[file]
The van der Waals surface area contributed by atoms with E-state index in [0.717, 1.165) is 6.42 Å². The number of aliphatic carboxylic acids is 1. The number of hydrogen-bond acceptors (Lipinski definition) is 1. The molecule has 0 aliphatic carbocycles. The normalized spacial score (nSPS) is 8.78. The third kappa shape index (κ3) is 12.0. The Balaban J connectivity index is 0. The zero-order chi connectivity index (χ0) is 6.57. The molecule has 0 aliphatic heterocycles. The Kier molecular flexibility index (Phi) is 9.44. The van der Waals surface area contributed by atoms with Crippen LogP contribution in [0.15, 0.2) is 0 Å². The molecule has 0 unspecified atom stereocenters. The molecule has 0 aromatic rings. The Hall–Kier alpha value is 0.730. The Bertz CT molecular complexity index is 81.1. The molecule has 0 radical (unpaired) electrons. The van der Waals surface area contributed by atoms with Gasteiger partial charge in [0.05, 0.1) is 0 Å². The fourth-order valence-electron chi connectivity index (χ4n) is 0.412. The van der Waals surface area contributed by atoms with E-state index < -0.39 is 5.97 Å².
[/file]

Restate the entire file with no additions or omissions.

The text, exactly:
The van der Waals surface area contributed by atoms with E-state index in [0.717, 1.165) is 6.42 Å². The number of aliphatic carboxylic acids is 1. The number of hydrogen-bond acceptors (Lipinski definition) is 1. The molecule has 0 aliphatic carbocycles. The normalized spacial score (nSPS) is 8.78. The third kappa shape index (κ3) is 12.0. The Balaban J connectivity index is 0. The zero-order chi connectivity index (χ0) is 6.57. The molecule has 0 aliphatic heterocycles. The Kier molecular flexibility index (Phi) is 9.44. The van der Waals surface area contributed by atoms with Crippen LogP contribution in [0.15, 0.2) is 0 Å². The molecule has 0 unspecified atom stereocenters. The molecule has 0 aromatic rings. The Hall–Kier alpha value is 0.730. The Bertz CT molecular complexity index is 81.1. The molecule has 0 radical (unpaired) electrons. The van der Waals surface area contributed by atoms with Gasteiger partial charge in [0.05, 0.1) is 0 Å². The fourth-order valence-electron chi connectivity index (χ4n) is 0.412. The van der Waals surface area contributed by atoms with E-state index < -0.39 is 5.97 Å².